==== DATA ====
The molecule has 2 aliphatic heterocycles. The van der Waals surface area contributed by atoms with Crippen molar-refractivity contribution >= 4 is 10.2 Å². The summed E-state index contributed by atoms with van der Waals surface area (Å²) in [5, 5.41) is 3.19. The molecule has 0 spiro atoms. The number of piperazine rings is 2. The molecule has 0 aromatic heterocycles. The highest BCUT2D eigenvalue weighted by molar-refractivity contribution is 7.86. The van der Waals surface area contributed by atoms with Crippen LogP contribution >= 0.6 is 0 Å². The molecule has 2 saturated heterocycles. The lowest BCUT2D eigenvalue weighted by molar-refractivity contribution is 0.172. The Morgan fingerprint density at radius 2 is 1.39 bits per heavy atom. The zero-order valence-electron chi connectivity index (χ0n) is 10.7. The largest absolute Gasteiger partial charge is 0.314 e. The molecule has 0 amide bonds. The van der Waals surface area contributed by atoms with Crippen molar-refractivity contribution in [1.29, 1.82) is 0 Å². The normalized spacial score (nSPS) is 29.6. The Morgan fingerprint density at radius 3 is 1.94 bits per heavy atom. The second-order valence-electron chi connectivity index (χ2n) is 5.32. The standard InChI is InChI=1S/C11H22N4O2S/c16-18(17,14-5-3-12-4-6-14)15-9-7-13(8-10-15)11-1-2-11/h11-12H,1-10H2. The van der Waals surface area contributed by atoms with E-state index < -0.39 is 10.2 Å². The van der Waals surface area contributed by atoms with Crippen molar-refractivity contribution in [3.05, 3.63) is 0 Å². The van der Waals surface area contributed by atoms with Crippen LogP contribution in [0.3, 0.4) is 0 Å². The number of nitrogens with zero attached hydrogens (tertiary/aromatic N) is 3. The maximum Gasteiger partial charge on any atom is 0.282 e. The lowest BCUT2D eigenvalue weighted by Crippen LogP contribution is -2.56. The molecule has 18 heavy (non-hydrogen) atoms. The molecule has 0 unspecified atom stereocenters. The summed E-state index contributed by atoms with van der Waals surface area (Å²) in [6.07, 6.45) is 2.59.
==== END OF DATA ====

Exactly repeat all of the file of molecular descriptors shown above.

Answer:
The molecule has 2 aliphatic heterocycles. The van der Waals surface area contributed by atoms with Crippen molar-refractivity contribution >= 4 is 10.2 Å². The summed E-state index contributed by atoms with van der Waals surface area (Å²) in [5, 5.41) is 3.19. The molecule has 0 spiro atoms. The number of piperazine rings is 2. The molecule has 0 aromatic heterocycles. The highest BCUT2D eigenvalue weighted by molar-refractivity contribution is 7.86. The van der Waals surface area contributed by atoms with Crippen LogP contribution >= 0.6 is 0 Å². The molecule has 2 saturated heterocycles. The lowest BCUT2D eigenvalue weighted by molar-refractivity contribution is 0.172. The Morgan fingerprint density at radius 2 is 1.39 bits per heavy atom. The zero-order valence-electron chi connectivity index (χ0n) is 10.7. The largest absolute Gasteiger partial charge is 0.314 e. The molecule has 0 amide bonds. The van der Waals surface area contributed by atoms with Crippen molar-refractivity contribution in [1.29, 1.82) is 0 Å². The normalized spacial score (nSPS) is 29.6. The Morgan fingerprint density at radius 3 is 1.94 bits per heavy atom. The second-order valence-electron chi connectivity index (χ2n) is 5.32. The standard InChI is InChI=1S/C11H22N4O2S/c16-18(17,14-5-3-12-4-6-14)15-9-7-13(8-10-15)11-1-2-11/h11-12H,1-10H2. The van der Waals surface area contributed by atoms with E-state index < -0.39 is 10.2 Å². The van der Waals surface area contributed by atoms with Crippen molar-refractivity contribution in [3.05, 3.63) is 0 Å². The van der Waals surface area contributed by atoms with Crippen LogP contribution in [0.3, 0.4) is 0 Å². The number of nitrogens with zero attached hydrogens (tertiary/aromatic N) is 3. The maximum Gasteiger partial charge on any atom is 0.282 e. The lowest BCUT2D eigenvalue weighted by Crippen LogP contribution is -2.56. The molecule has 18 heavy (non-hydrogen) atoms. The molecule has 0 unspecified atom stereocenters. The summed E-state index contributed by atoms with van der Waals surface area (Å²) in [6.07, 6.45) is 2.59.